A homeless man in South Los Angeles, California found a nailed-shut doghouse in the road – and when a rescue organization pried the house open, two mournful eyes gazed out.
ABC 7 News reported yesterday that Willis Rollins, who is homeless and lives near 83rd St. and Grand Ave., spotted the doghouse earlier this week – and the nailed shut structure sat for three days before an LAPD Sergeant notified Ghetto Rescue FFoundation, a local rescue organization.
Ghetto Rescue FFoundation (GRFF) dubbed the dog “Walter Worthy Higgins,” with an emphasis on Worthy, as in “Worthy of love,” explained Alison Featherstone with GRFF. The organization posted on its Facebook page yesterday:
Walter Worthy Higgins is receiving medical treatment and we will pick him up when his ‘hold’ is up. If anyone attempts to claim him as their dog they will have a lot if explaining to do, and we all know no one will claim him. Our volunteer saw an extremely sad, terrified and clearly abused dog. Dogs like Walter bring awareness to the plight of street dogs and abused dogs we encounter. We now wait while our volunteers, police and fire folks continue our daily efforts to help street dogs.
According to Alison Featherstone with GRFF, “He was just cowering in the back. His head was down. He was pushed so far into the wall. It was almost like he was trying to run, but there was nowhere else he could go. He just looked like a defeated dog.”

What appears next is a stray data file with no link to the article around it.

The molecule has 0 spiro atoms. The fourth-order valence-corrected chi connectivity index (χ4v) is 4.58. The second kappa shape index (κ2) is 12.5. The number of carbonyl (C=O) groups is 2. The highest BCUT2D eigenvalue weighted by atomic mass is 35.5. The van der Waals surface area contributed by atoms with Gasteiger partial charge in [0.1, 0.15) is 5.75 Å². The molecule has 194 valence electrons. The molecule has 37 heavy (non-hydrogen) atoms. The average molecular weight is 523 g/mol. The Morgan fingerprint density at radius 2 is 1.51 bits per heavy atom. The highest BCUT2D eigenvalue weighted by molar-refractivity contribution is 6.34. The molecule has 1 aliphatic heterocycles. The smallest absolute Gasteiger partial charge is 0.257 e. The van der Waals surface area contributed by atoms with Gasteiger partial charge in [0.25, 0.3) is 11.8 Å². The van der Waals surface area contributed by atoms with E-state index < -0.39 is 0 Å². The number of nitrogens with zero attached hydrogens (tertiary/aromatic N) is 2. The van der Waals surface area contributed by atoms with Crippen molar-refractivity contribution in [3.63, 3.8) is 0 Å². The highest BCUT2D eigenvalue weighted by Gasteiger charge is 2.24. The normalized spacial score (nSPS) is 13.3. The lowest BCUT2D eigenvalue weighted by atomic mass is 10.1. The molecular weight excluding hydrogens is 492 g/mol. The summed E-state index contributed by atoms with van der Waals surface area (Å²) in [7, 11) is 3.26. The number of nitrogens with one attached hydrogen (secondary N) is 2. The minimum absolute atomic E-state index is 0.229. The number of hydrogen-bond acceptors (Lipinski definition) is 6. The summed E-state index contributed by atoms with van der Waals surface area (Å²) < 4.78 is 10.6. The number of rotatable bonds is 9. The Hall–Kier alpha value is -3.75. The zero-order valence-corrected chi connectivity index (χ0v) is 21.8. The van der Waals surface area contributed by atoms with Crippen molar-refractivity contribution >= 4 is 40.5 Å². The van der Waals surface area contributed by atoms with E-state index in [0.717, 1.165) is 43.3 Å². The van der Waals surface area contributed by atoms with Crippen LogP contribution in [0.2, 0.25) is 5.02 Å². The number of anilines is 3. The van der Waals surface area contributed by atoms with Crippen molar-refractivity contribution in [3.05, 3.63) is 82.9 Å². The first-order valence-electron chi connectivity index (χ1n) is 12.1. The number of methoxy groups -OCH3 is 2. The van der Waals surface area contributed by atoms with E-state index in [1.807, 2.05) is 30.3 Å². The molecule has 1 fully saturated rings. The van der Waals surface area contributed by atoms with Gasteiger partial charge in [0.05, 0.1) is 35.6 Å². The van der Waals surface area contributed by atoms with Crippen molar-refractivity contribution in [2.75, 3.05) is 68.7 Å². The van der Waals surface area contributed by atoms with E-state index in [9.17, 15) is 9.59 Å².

Walter had been nailed inside the doghouse bore the scars of long-term abuse: His body was covered with scars and wounds, including infected bite wounds on his legs. The 57-pound Shepherd/Chow mix, who is believed to be three years old, was afraid when an animal control officer tried to remove him from the doghouse.
Even though the officer pulled hard on Walter to remove him, the terrified, abused dog never barked or bit his rescuers. Walter’s wounds were so painful, though, that he had to be sedated for treatment.
Sadly, Walter’s story is not unique: Rollins has seen many other animals abandoned in this same area.
[There was] a Rottweiler in a basket dead two weeks ago, upside down dead,” Rollins said.
GRFF is comprised of LAPD police officers, firefighters, and animal lovers who step in to save at-risk animals. Please join Seattle Pets Examiner in thanking GRFF for its lifesaving work.
Walter is recovering from his ordeal, but once he’s fully healed, he’ll be looking for a new home – and a family that truly makes him know that he’s worthy of their love.
Updates to this story will be posted as they occur.
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